Welcome back to The Pop Quiz at the End of the Universe, a recurring series here on Tor.com featuring some of our favorite science fiction and fantasy authors, artists, and others!
Today we’re joined by Jonathan Maberry, the multiple Bram Stoker Award-winning author of The King of Plagues, Patient Zero, The Dragon Factory, Ghost Road Blues, and Rot & Ruin, among others. Maberry has also done work for Marvel Comics, including Captain America, Punisher, Wolverine, DoomWar, Marvel Zombie Return, and Black Panther. His Joe Ledger series has been optioned for TV by Sony Pictures. Code Zero, the sixth novel of that series, is available now from Tor Books. Read an excerpt here on Tor.com!
Join us as we cover subjects ranging from knife wounds to Star Wars, and more!
Describe your favorite place to read or write.
I’m not a temperamental reader or writer. I can read anywhere. I have, in fact, read in a plane waiting to sky-dive, before a full-contact martial arts match, in various emergency rooms—including once when I had a knife stuck in me (I used to be a bodyguard), and in forty-eight of the states (while wandering around and/or hitchhiking when I was younger).
As for writing…I can also write pretty much anywhere, but I prefer coffee shops. Coffee is my drug and I am both hopeless and joyfully addicted.
What’s your favorite method of procrastination?
Making playlists can kill a whole afternoon for me. I like building very specific playlists for new writing projects. In a strange way, choosing certain songs is part of the process of plotting the book out. I pick songs that I think with resonate with characters, their personality quirks, relationship dynamics, action scenes, and so on. I have many, many playlists and if I ruled the world all novels would be sold with CDs of the music the writer was listening to while writing.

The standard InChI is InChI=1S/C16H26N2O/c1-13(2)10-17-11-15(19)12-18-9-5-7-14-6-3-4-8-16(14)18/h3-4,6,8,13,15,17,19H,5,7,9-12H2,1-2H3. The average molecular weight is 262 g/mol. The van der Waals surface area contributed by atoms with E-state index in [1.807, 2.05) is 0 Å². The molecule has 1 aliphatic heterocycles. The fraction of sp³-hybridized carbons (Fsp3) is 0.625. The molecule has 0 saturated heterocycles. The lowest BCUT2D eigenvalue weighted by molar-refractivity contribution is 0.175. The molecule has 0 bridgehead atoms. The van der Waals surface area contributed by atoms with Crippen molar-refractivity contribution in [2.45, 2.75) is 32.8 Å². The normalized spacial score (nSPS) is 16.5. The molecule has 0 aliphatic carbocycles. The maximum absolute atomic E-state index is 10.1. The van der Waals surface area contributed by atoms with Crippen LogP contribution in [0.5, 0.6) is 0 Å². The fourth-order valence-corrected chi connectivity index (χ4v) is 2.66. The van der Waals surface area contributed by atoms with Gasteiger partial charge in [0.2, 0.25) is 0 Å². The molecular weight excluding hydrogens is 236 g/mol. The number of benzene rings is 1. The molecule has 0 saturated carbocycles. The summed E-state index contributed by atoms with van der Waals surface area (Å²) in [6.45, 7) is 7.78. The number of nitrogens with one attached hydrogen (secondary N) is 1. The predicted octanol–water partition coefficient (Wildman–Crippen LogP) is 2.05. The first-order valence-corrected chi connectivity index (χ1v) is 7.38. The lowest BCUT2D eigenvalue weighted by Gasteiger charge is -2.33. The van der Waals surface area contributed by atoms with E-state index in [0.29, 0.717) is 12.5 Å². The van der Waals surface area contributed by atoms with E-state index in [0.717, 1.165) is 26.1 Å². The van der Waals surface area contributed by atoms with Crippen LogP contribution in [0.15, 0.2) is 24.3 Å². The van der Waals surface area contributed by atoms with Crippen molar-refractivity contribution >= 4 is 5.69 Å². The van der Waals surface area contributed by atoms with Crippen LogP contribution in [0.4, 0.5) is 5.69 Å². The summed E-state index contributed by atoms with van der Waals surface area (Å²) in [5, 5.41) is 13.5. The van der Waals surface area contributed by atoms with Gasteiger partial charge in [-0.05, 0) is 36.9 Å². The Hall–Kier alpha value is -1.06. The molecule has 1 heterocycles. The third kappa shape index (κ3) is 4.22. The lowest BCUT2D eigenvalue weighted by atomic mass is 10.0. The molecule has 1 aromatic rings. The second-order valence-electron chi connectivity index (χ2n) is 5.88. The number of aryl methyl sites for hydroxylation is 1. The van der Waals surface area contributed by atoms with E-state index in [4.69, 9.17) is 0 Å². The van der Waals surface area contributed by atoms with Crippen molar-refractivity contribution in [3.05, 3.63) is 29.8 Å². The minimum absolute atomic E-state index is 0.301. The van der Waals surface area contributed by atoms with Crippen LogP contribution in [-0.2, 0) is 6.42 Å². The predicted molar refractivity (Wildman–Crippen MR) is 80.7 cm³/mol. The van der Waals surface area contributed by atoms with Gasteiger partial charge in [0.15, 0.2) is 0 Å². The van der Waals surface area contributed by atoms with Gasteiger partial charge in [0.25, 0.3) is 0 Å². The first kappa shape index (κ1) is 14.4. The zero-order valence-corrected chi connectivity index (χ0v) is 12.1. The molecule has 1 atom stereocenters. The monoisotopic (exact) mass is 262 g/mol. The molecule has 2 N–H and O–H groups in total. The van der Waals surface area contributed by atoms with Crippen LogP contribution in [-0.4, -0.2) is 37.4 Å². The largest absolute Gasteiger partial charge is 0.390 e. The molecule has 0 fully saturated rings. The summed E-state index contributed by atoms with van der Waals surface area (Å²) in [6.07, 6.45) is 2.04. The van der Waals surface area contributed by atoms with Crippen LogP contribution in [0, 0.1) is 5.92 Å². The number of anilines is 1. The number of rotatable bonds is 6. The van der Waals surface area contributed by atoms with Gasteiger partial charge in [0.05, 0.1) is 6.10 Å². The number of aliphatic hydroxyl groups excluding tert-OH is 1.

Do you have a favorite underrated author?
I think Gregory Frost is the best fantasy writer out there right now, but he is grossly under-appreciated. He knows his folklore and he has a marvelous way of taking folkloric tropes and spinning them into magical new shapes. I had the good fortune to co-write “T. Rhymer,” a retelling of the Thomas the Rhymer legend with Greg for the recent anthology Dark Duets. And I’ve brought him into several anthologies I’ve edited. His work is always intriguing, always satisfying, and always surprising.
Do you have a favorite word?